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New Jersey Inshore Saltwater Fishing Report 5-17-18


A 41.7-pound striped bass was checked-in that Tom Nespole trolled at Old Orchard Shoal on a Mojo, said Tim from <b>Dockside Bait & Tackle</b>. Team Outer Limits trolled 12 stripers at Reach Channel including a 35.6-pounder and a 28.7-pounder on Mojos. Stripers were reported boated including at Old Orchard, the Reach and from Keansburg to the Ammo Pier on Raritan Bay. None was boated at the Triangle on the bay, though anglers tried, and the fish were yet to set up in New York Harbor. The harbor can attract them soon. Bluefish began to bite when the anglers fished for stripers. Pier anglers still docked stripers, fewer than before, but still catching. A 20-inch fluke was released from Sewaren Pier. All fluke bait and tackle will be stocked for the opening of fluke season May 25. Baits currently stocked include fresh bunker, salted clams in pints and quarts, sandworms and freshwater baits like trout worms. Dockside, located on Smith Creek, a tributary of the Arthur Kill, is accessible from land and water at the fuel dock.


Raritan Bay’s striped bass fishing was excellent aboard, said Capt. Mario from the <b>Down Deep Fleet</b>. Many of the bass, including a good number heavier than 25 pounds, bit. That was mostly on cast rubber shads and trolled Mojos. Occasionally trips pasted the fish on livelined bunker, when bunker popped up and were snagged for bait. Open-boat trips are fishing for stripers at 6 a.m. daily and at 1 p.m. Wednesdays, Fridays and Saturdays on the Down Deep Bull. The Down Deep, the company’s other boat, began sea bass fishing on Tuesday, opening day of sea bass season, on open trips slated to fish at 6 a.m. daily. Conditions, including poor visibility, weren’t great, and the angling failed to get off to a great start. But trips will keep after them. See weekly schedules of spaces available on <a href="" target="_blank">Down Deep’s Facebook page</a>.  Both boats are comfortable, clean vessels, he said, with full galleys. Fluke season will open on May 25. Like every year, the angler with the season’s heaviest fluke will win a custom rod. Recent heaviest were a 12.6-pounder in 2017, an 11.8-pounder in 2016 and an 11.4-pounder in 2015.  

The new boat should be ready to fish Friday with <b>Manicsportfishing</b>, Capt. Greg said. That’s a 31-foot, fully customized Steiger Craft with twin 300 horsepower Yamahas. Lots of trips are lined up to fish aboard. The boat will fish for striped bass, and the bass still held in Raritan Bay, and some big began to hit in the ocean. Those were mature, migrating bass that finished spawning and departed back waters. Charters and open-boat trips fish aboard.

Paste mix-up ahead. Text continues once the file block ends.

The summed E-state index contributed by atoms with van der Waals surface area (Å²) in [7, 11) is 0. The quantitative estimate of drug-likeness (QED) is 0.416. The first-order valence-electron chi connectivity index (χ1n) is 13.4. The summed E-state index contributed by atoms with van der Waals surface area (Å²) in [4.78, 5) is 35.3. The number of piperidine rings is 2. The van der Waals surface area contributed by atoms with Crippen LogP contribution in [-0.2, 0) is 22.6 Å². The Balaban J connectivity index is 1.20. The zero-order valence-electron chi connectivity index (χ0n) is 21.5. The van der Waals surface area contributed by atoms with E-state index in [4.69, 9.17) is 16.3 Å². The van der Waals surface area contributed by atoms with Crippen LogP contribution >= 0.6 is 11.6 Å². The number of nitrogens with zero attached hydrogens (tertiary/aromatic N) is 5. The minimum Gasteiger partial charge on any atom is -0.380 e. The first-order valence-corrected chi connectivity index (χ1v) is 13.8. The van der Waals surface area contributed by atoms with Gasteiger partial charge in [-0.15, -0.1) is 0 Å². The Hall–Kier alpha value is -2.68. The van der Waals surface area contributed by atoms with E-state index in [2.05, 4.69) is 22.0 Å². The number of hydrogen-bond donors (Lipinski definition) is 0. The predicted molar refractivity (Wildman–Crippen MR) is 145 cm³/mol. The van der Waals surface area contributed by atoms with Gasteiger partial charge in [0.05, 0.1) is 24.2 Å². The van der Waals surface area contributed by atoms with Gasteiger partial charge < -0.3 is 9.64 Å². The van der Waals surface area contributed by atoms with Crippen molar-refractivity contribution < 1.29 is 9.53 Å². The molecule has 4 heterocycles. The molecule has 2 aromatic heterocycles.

Excellent striped bass fishing was pounded from Raritan Bay on the <b>Vitamin Sea</b>, Capt. Frank wrote in an email. Trips kept limiting out and releasing additional keeper-sized, and many weighed more than 20 pounds. Large bluefish began to mix in on the last couple of trips, adding to the great action. Charters and open-boat trips are fishing in mornings and afternoons. Fluke season will be opened on May 25, the Friday of Memorial Day weekend. The year’s first fluke trips will fish that Saturday through Monday. Bring bucktails and Gulps, and New York’s fluke season is already open. New Yorkers are already catching them. “The doormats are waiting!” Frank wrote. Come and get yours. “You know we know how to find them!”


Boating picked away at striped bass on Raritan Bay, even throughout the storm, said Capt. Joe from <b>Sour Kraut Sportfishing</b>. No trips fished with Sour Kraut during the weather, and no anglers wanted to go in those conditions. But the bass still swam the water. Stripers seemed to be finishing spawning and piling out to the ocean. Joe will keep an eye on that fishing to get after those big breeders. Currently, fishing for them was sporadic. If anglers found them and the fish felt like biting, the anglers caught. A sea bass trip is slated aboard Sunday, now that sea bass season opened Tuesday.  In other news, lots of small stripers were reeled from the surf from Sandy Hook to Sea Bright. <b>***Update, Saturday, 5/19:***</b> Limits of striped bass to 35 pounds were boated from the ocean the past two days aboard, Joe wrote in an email. That angling broke open, and nobody can know how long it’ll last. Now’s the time to jump on the fish.